As with most other expletives, its continued use has reduced its shock value and offensiveness: thus the Toyota car company in Australia and New Zealand ran a popular series of advertisements where "Bugger!" was the only spoken word (with exception of an utterance of "bugger me!") (frequently repeated); they then ran a "censored" version of the ad in which "Bugger!" was bleeped out, as a joke against those who spoke out against the ad, claiming it was offensive. The term is generally not used in the United States, but it is recognised, although inoffensive there. It is also used in Canada more frequently than in the United States but with less stigma than in other parts of the world. In the pre-watershed television version of Four Weddings and a Funeral the opening sequence is modified from repeated exclamations of "Fuck!" by Hugh Grant and Charlotte Coleman when they are late for the first wedding to repeated exclamations of "Bugger!".
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"Bagarap" (from "buggered up") is a common word in Pacific pidgins such as Tok Pisin of Papua New Guinea, Brokan (Torres Strait Creole) of Australia and Papua and others, meaning "broken", "hurt", "ruined", "destroyed", "tired", and so on, as in Tok Pisin "kanu i bagarap", Brokan "kenu i bagarap", "the canoe is broken" or Tok Pisin/Brokan "kaikai i bagarap", "the food is spoiled." Tok Pisisn "mi bagarap pinis" ("me bugger-up finish") means, "I am very tired," or "I am very ill", while the Brokan equivalent, "ai pinis bagarap" is more "I'm done in", "I'm finished/I've had it". The term was put to use in the album Bagarap Empires by Fred Smith, which was made to capture the peace process in Bougainville, an island province of Papua New Guinea; in a number of the songs he uses Melanesian pidgin, the language used in Bougainville and elsewhere.
Children, a term so inoffensive in the United Kingdom that there is a series of professional teaching manuals with titles that start "Getting the little buggers to ..."
To mess around, to do something ineffectively.
|Look up bugger all in Wiktionary, the free dictionary.|
The phrase "bugger me" is a slang term used for a situation that has yielded an unexpected or undesirable result.
Common usage includes "bugger me dead" and "bugger me blind".
Colloquial military term for a disorderly group—either assembled without formation or in a formation that does not meet the standards of the commentator: "just form a bugger's muddle", "there's a bugger's muddle of civvies hanging around the gate", "Get that bugger's muddle of yours fallen in properly".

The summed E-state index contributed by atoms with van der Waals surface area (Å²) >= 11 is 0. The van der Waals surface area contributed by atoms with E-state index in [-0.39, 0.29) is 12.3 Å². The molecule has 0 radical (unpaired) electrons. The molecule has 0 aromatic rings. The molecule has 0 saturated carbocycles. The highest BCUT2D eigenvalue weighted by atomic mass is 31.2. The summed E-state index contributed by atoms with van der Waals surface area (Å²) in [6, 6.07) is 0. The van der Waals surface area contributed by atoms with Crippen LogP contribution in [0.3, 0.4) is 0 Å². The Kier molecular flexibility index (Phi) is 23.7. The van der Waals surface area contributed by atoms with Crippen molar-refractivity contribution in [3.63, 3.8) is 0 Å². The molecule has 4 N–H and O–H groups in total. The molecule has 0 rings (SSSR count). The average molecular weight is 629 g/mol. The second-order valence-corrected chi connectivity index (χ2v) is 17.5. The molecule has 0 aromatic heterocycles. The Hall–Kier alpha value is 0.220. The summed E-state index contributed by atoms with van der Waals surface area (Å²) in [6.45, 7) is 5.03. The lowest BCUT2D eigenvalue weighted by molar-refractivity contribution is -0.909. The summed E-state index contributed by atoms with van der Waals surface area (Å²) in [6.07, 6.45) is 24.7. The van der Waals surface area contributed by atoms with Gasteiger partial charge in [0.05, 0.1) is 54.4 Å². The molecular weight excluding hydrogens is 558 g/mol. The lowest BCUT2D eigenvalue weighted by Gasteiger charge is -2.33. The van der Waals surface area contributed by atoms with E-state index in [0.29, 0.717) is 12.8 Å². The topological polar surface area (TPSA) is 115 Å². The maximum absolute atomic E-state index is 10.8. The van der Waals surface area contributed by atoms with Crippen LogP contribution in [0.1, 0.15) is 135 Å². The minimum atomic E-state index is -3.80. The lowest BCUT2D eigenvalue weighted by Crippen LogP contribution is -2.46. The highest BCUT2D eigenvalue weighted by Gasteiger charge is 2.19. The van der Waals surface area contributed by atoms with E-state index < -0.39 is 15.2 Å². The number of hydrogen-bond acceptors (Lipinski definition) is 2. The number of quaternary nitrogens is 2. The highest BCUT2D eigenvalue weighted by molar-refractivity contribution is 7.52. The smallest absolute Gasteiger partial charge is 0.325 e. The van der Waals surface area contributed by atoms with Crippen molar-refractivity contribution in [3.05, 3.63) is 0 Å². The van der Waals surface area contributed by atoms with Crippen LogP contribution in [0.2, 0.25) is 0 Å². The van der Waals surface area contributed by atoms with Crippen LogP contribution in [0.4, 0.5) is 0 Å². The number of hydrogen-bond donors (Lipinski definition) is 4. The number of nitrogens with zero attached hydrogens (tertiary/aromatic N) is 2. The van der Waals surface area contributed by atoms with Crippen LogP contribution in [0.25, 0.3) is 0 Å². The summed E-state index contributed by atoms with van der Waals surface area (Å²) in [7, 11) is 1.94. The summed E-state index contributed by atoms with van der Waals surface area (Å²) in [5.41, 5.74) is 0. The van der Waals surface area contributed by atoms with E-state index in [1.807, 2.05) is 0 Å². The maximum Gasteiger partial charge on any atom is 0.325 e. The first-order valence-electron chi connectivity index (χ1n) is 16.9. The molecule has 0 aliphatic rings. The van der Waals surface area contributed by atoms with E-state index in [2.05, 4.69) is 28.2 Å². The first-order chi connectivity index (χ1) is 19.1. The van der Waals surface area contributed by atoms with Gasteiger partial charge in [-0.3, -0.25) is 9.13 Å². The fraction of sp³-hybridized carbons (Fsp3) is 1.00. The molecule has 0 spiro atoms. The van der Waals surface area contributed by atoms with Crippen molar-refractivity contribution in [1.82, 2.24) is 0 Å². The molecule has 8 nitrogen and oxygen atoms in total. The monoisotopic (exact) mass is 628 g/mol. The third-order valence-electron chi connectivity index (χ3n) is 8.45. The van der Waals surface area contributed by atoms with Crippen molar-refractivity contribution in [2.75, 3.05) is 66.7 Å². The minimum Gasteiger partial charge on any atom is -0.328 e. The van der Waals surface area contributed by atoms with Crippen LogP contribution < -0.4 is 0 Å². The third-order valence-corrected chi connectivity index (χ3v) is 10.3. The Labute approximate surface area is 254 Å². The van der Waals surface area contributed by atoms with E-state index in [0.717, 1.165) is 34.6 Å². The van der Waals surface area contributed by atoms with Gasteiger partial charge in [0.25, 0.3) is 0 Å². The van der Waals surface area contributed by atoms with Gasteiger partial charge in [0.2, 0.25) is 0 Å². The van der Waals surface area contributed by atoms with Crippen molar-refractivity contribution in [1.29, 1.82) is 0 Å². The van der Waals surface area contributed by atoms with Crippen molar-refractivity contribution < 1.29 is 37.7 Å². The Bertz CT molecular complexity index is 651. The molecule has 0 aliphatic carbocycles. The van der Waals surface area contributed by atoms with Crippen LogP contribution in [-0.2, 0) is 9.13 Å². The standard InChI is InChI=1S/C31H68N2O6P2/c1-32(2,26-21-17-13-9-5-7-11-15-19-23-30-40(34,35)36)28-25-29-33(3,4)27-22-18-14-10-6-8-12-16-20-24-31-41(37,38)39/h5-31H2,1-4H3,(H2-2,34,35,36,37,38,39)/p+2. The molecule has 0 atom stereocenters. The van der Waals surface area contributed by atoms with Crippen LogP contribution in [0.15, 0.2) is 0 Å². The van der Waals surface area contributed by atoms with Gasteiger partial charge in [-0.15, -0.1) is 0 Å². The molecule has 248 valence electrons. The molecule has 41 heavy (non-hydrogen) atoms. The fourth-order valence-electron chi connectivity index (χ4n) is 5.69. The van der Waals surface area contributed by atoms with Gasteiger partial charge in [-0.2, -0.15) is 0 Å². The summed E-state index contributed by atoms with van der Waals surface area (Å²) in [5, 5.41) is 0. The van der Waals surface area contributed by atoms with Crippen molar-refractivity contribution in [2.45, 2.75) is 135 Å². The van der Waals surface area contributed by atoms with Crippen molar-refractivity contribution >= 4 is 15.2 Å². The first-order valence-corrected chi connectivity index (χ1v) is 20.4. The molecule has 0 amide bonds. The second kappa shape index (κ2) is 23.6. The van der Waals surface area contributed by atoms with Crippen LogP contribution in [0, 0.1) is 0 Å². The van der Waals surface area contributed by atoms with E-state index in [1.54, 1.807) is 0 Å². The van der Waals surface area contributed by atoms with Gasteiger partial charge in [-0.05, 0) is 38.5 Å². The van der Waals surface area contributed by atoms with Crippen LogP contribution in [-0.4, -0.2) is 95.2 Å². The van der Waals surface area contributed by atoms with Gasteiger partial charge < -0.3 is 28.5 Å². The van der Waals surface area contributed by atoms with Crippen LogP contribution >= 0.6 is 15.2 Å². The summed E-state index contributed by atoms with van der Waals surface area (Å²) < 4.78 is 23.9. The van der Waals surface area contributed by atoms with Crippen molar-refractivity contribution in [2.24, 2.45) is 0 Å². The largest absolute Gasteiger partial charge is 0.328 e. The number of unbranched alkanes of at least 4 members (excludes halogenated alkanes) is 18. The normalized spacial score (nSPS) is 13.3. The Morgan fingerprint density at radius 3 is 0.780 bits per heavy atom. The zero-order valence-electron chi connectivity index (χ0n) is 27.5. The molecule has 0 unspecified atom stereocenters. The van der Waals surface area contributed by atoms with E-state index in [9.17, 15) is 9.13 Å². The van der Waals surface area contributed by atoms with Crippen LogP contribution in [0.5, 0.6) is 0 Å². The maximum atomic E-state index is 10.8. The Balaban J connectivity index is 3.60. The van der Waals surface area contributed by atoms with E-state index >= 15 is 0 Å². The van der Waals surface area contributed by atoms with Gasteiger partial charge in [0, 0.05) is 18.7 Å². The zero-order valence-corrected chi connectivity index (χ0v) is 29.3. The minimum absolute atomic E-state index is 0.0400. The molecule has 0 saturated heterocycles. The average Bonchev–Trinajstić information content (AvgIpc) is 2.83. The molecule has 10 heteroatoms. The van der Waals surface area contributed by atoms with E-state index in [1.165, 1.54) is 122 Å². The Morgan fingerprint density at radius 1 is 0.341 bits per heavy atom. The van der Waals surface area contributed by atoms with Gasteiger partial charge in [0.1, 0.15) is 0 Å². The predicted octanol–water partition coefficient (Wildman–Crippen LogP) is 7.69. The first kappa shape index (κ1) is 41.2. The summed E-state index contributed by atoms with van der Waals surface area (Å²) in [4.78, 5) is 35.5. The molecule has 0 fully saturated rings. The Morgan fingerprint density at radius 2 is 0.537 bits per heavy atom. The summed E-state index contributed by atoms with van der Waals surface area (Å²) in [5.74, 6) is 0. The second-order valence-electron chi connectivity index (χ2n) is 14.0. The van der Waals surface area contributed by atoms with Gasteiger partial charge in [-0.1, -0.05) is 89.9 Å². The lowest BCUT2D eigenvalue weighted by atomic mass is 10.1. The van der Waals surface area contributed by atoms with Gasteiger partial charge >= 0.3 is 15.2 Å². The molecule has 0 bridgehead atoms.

|Look up bugger off in Wiktionary, the free dictionary.|
The phrase "bugger off" is a slang or dismissive term meaning "leave". See also "fuck off."
|Look up buggery in Wiktionary, the free dictionary.|
The word buggery today also serves as a general expletive (mild, moderate or severe depending on the context and company), and can be used to replace the word bugger as a simple expletive or as a simile in phrases which do not actually refer literally in any sense to buggery itself, but just use the word for its informal strength of impact, e.g., Run like buggery, which is equivalent to Run like hell but would be regarded by most listeners as more obscene.
- Partridge, Eric (1966) . Short Etymological Dictionary of Modern English. p. 66.
- Cheney, Christopher R. (1976). Innocent III and England. Stuttgart: Anton Hiersemann.
- Bogomilism Study.
- For an example of this inoffensive usage, see "A Partially True Autobiography" by Bruce Lansky
- Rohrer, Finlo (12 May 2004). "Are judges politically correct?". BBC News. "The well-known judge was once reprimanded by the lord chancellor for calling the Sexual Offences Act 1967 a "buggers' charter"."
- Norquay, Kevin (November 11, 2006). "For more than a century it has been a Garden of Eden ablaze with sporting colour..". Eden Park Residents Association.
- "If you wish upon a star, make sure you are awake". The Southland Times. 11 September 2008. Retrieved 22 September 2011.
- Bagarap in The Jacaranda dictionary and grammar of Melanesian pidgin by F. Mihalic (1971). Retrieved on 2009-01-21.
- Quinion, Michael. "Embuggerance". World Wide Words. Retrieved 2009-02-23.
- "Aussie Sayings". McGuinnessOnline.